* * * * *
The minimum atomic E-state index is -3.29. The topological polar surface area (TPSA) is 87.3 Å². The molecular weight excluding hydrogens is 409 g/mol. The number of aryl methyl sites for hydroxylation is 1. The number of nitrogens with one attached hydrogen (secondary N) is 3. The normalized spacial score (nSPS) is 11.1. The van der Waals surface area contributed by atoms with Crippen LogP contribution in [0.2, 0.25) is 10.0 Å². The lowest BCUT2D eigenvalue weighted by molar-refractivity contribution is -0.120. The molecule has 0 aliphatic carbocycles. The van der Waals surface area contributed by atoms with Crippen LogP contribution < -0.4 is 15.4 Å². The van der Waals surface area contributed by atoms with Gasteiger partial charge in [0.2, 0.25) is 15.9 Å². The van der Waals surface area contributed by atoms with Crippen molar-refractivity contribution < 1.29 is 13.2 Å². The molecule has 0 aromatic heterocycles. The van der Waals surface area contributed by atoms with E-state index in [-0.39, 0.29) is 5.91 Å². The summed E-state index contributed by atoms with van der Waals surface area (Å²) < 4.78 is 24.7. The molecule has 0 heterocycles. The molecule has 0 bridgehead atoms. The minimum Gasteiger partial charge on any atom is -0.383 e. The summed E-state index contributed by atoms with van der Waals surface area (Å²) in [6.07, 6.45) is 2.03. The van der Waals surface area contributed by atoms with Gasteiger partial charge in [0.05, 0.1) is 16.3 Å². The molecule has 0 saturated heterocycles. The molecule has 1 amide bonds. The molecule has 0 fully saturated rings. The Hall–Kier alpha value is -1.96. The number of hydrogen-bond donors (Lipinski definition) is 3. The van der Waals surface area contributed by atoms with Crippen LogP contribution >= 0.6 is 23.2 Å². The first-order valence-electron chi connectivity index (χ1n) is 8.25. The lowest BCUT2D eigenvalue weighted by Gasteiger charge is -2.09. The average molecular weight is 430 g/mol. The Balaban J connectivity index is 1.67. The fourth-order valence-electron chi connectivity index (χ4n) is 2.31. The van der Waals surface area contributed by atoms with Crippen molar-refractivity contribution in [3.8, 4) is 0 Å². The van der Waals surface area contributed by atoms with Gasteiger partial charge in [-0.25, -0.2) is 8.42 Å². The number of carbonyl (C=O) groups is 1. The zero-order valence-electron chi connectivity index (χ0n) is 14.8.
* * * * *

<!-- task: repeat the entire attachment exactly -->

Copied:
The minimum atomic E-state index is -3.29. The topological polar surface area (TPSA) is 87.3 Å². The molecular weight excluding hydrogens is 409 g/mol. The number of aryl methyl sites for hydroxylation is 1. The number of nitrogens with one attached hydrogen (secondary N) is 3. The normalized spacial score (nSPS) is 11.1. The van der Waals surface area contributed by atoms with Crippen LogP contribution in [0.2, 0.25) is 10.0 Å². The lowest BCUT2D eigenvalue weighted by molar-refractivity contribution is -0.120. The molecule has 0 aliphatic carbocycles. The van der Waals surface area contributed by atoms with Crippen LogP contribution < -0.4 is 15.4 Å². The van der Waals surface area contributed by atoms with Gasteiger partial charge in [0.2, 0.25) is 15.9 Å². The van der Waals surface area contributed by atoms with Crippen molar-refractivity contribution < 1.29 is 13.2 Å². The molecule has 0 aromatic heterocycles. The van der Waals surface area contributed by atoms with E-state index in [-0.39, 0.29) is 5.91 Å². The summed E-state index contributed by atoms with van der Waals surface area (Å²) < 4.78 is 24.7. The molecule has 0 heterocycles. The molecule has 0 bridgehead atoms. The minimum Gasteiger partial charge on any atom is -0.383 e. The summed E-state index contributed by atoms with van der Waals surface area (Å²) in [6.07, 6.45) is 2.03. The van der Waals surface area contributed by atoms with Gasteiger partial charge in [0.05, 0.1) is 16.3 Å². The molecule has 0 saturated heterocycles. The molecule has 1 amide bonds. The molecule has 0 fully saturated rings. The Hall–Kier alpha value is -1.96. The number of hydrogen-bond donors (Lipinski definition) is 3. The van der Waals surface area contributed by atoms with Crippen LogP contribution >= 0.6 is 23.2 Å². The first-order valence-electron chi connectivity index (χ1n) is 8.25. The lowest BCUT2D eigenvalue weighted by Gasteiger charge is -2.09. The average molecular weight is 430 g/mol. The Balaban J connectivity index is 1.67. The fourth-order valence-electron chi connectivity index (χ4n) is 2.31. The van der Waals surface area contributed by atoms with Crippen molar-refractivity contribution in [3.8, 4) is 0 Å². The van der Waals surface area contributed by atoms with Gasteiger partial charge in [-0.25, -0.2) is 8.42 Å². The number of carbonyl (C=O) groups is 1. The zero-order valence-electron chi connectivity index (χ0n) is 14.8.